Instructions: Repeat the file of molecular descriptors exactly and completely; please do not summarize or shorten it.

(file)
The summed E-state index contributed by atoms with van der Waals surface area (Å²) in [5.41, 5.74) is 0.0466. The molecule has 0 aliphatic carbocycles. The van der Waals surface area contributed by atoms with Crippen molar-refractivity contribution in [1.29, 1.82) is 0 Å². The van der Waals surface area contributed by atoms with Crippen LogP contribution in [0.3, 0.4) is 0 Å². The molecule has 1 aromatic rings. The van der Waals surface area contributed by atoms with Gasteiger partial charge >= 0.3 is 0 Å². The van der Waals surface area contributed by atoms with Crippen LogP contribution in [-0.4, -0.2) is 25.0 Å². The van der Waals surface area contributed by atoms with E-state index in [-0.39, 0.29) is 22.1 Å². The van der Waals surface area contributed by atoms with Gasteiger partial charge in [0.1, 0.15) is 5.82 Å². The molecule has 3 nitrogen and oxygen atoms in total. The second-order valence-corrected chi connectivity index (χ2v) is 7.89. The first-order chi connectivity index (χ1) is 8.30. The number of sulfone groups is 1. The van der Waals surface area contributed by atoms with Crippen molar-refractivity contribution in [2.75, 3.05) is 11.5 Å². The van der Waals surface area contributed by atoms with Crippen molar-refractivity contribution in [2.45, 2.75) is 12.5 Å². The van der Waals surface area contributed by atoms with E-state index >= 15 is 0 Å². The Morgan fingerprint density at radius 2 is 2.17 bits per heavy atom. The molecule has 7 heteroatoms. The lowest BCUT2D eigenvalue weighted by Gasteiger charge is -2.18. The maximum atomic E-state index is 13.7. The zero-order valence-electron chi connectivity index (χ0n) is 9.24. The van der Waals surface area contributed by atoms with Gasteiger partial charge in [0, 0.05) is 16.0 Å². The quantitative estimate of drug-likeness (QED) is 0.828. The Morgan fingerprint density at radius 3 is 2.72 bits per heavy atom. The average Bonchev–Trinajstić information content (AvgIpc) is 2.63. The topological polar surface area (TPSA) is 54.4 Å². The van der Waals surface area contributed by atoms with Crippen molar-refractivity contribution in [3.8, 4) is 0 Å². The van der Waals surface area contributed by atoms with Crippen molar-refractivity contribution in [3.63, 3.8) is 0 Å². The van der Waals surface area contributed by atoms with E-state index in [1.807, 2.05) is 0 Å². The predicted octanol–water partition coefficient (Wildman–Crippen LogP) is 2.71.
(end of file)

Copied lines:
The summed E-state index contributed by atoms with van der Waals surface area (Å²) in [5.41, 5.74) is 0.0466. The molecule has 0 aliphatic carbocycles. The van der Waals surface area contributed by atoms with Crippen molar-refractivity contribution in [1.29, 1.82) is 0 Å². The van der Waals surface area contributed by atoms with Crippen LogP contribution in [0.3, 0.4) is 0 Å². The molecule has 1 aromatic rings. The van der Waals surface area contributed by atoms with Gasteiger partial charge >= 0.3 is 0 Å². The van der Waals surface area contributed by atoms with Crippen LogP contribution in [-0.4, -0.2) is 25.0 Å². The van der Waals surface area contributed by atoms with E-state index in [-0.39, 0.29) is 22.1 Å². The van der Waals surface area contributed by atoms with Gasteiger partial charge in [0.1, 0.15) is 5.82 Å². The molecule has 3 nitrogen and oxygen atoms in total. The second-order valence-corrected chi connectivity index (χ2v) is 7.89. The first-order chi connectivity index (χ1) is 8.30. The number of sulfone groups is 1. The van der Waals surface area contributed by atoms with Crippen molar-refractivity contribution in [2.75, 3.05) is 11.5 Å². The van der Waals surface area contributed by atoms with Crippen molar-refractivity contribution in [2.45, 2.75) is 12.5 Å². The van der Waals surface area contributed by atoms with E-state index >= 15 is 0 Å². The Morgan fingerprint density at radius 2 is 2.17 bits per heavy atom. The molecule has 7 heteroatoms. The lowest BCUT2D eigenvalue weighted by Gasteiger charge is -2.18. The maximum atomic E-state index is 13.7. The zero-order valence-electron chi connectivity index (χ0n) is 9.24. The van der Waals surface area contributed by atoms with Gasteiger partial charge in [0, 0.05) is 16.0 Å². The quantitative estimate of drug-likeness (QED) is 0.828. The Morgan fingerprint density at radius 3 is 2.72 bits per heavy atom. The average Bonchev–Trinajstić information content (AvgIpc) is 2.63. The topological polar surface area (TPSA) is 54.4 Å². The van der Waals surface area contributed by atoms with Crippen molar-refractivity contribution in [3.8, 4) is 0 Å². The van der Waals surface area contributed by atoms with Crippen molar-refractivity contribution in [3.63, 3.8) is 0 Å². The van der Waals surface area contributed by atoms with E-state index in [1.807, 2.05) is 0 Å². The predicted octanol–water partition coefficient (Wildman–Crippen LogP) is 2.71.